Bureaucratic bottlenecks and inefficiency. Oil and oil service companies frequently confront costly delays and inefficiencies in their dealings with Nigerian state institutions which create the motive and opportunity for paying bribes to speed up procedures. These delays are notorious in such areas as: seeking approval and visa for expatriate workers employed by oil companies, port and customs clearance for imported goods and equipments, and issuance of approvals for contracts and other expenditures.

Bunkering, which entails the theft of crude oil directly from pipelines, flow stations and export facilities – including the loading of more crude than is reported onto export vessels, all of which are made possible by the active complicity of both government and oil company representatives.

Exportation of crude and importation of refined petroleum products. The award of licences by the NNPC in relation to these transactions, coupled with the attendant lack of transparency and weak market regulation create enormous distortions and opportunity for corruption.

In the light of the foregoing, it becomes easy to appreciate why Nigeria's four local refineries have become veritable casualties of perennial dysfunctionality. Undoubtedly, the enormous opportunities for illicit enrichment and political patronage created by the decay, distortions, and sabotage in Nigeria's oil industry have provided a huge incentive for government officials – working in synergy with private business interests - to ruthlessly supervise the inoperability of these refineries as well as the truncation of any prospect for their resuscitation. Beyond the problem of corruption in the oil industry, what, perhaps, appear to be even more scandalous is the apparent collapse – or sheer absence – of efficient and functional regulatory, supervisory and oversight mechanisms to enforce compliance, prescribe punitive actions, and secure systemic sanity within the industry.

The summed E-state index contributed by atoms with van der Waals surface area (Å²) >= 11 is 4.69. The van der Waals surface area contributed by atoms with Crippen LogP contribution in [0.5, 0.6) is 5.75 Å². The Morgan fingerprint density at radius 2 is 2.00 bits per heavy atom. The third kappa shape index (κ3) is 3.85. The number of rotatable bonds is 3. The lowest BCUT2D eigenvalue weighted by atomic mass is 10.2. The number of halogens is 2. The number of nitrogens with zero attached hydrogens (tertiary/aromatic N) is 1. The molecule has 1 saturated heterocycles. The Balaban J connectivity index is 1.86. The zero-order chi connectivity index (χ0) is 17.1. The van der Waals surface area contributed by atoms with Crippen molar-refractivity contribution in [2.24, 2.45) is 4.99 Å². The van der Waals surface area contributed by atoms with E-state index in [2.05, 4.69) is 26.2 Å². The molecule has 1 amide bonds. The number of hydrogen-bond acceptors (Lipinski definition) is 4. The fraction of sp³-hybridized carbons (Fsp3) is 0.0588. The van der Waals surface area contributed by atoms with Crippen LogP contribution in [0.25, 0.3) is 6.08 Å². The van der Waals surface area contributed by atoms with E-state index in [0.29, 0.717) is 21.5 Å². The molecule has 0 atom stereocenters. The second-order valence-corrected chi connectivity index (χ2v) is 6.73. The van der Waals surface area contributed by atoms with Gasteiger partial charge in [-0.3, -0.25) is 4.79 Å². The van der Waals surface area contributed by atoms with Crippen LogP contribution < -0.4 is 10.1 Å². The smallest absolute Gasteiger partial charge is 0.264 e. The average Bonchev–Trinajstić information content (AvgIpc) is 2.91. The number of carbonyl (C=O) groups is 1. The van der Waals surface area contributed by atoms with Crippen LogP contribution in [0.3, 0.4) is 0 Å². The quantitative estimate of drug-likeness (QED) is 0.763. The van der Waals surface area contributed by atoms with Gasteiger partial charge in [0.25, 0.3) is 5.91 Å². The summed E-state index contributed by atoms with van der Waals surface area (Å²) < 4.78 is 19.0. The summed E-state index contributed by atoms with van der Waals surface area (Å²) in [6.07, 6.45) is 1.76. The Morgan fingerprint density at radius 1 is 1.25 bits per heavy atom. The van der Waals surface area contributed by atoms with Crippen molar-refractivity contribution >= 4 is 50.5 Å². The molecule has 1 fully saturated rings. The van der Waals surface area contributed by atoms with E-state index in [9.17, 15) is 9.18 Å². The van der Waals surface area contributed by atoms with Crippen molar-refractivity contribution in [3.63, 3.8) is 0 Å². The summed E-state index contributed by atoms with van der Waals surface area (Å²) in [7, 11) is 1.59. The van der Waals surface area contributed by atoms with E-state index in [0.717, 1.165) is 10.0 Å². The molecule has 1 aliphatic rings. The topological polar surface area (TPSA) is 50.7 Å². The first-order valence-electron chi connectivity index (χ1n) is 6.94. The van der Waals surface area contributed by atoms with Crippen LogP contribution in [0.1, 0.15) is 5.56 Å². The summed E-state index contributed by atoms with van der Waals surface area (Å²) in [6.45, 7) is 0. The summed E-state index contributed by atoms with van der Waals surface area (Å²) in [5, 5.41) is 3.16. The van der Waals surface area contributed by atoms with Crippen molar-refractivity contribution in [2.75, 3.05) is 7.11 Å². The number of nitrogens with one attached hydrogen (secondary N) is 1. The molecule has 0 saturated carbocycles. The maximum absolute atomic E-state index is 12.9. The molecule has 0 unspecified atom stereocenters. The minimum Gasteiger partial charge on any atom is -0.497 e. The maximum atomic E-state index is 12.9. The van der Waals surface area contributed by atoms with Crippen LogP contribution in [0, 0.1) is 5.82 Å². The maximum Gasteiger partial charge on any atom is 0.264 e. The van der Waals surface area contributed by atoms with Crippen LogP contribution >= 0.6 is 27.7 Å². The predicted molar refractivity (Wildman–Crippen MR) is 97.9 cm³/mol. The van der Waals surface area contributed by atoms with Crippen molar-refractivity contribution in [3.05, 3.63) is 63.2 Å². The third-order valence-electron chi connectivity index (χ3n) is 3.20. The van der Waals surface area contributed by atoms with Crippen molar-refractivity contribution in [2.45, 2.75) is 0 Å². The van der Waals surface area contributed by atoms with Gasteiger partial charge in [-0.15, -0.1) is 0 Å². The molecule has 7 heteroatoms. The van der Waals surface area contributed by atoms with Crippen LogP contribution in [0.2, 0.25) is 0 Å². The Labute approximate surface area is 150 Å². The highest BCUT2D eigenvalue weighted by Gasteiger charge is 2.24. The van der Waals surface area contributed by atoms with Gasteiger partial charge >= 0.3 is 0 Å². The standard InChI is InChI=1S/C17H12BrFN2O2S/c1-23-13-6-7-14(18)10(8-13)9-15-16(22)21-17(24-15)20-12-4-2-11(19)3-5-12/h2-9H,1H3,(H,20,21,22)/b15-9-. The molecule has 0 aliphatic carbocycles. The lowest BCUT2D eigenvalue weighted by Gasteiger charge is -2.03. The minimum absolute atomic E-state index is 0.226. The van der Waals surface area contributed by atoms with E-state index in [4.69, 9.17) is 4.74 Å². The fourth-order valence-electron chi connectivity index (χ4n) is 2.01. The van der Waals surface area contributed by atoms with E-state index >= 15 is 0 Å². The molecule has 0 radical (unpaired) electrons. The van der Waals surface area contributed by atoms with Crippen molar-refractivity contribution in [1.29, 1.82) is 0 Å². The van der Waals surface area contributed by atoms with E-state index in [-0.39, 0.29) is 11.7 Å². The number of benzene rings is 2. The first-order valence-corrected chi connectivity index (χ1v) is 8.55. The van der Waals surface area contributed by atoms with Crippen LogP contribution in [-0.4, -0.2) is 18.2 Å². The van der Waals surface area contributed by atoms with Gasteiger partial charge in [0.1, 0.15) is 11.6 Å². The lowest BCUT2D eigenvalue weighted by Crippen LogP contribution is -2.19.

Expectedly, one would have thought that any serious government which understands the meaning and essence of socio-economic transformation would have, first, given these fundamental abnormalities the needed attention by confronting them with brutal decisiveness. It is in this regard that I consider the government's obsessive and obstinate flirtation with the poisoned chalice of “subsidy removal” as one that symbolizes a gesture of whimsical escapism which seeks to legitimize and camouflage the woeful and highly impeachable failings of the Nigerian state, and in particular, those who are the custodians of its powers. By insisting on subsidy removal, President Jonathan has, patronizingly, opted for the line of least resistance as against confronting the monstrous, parasitic and traitorous interests looming large in the petroleum sector – an action which is a dialectical negation of his transformation mantra!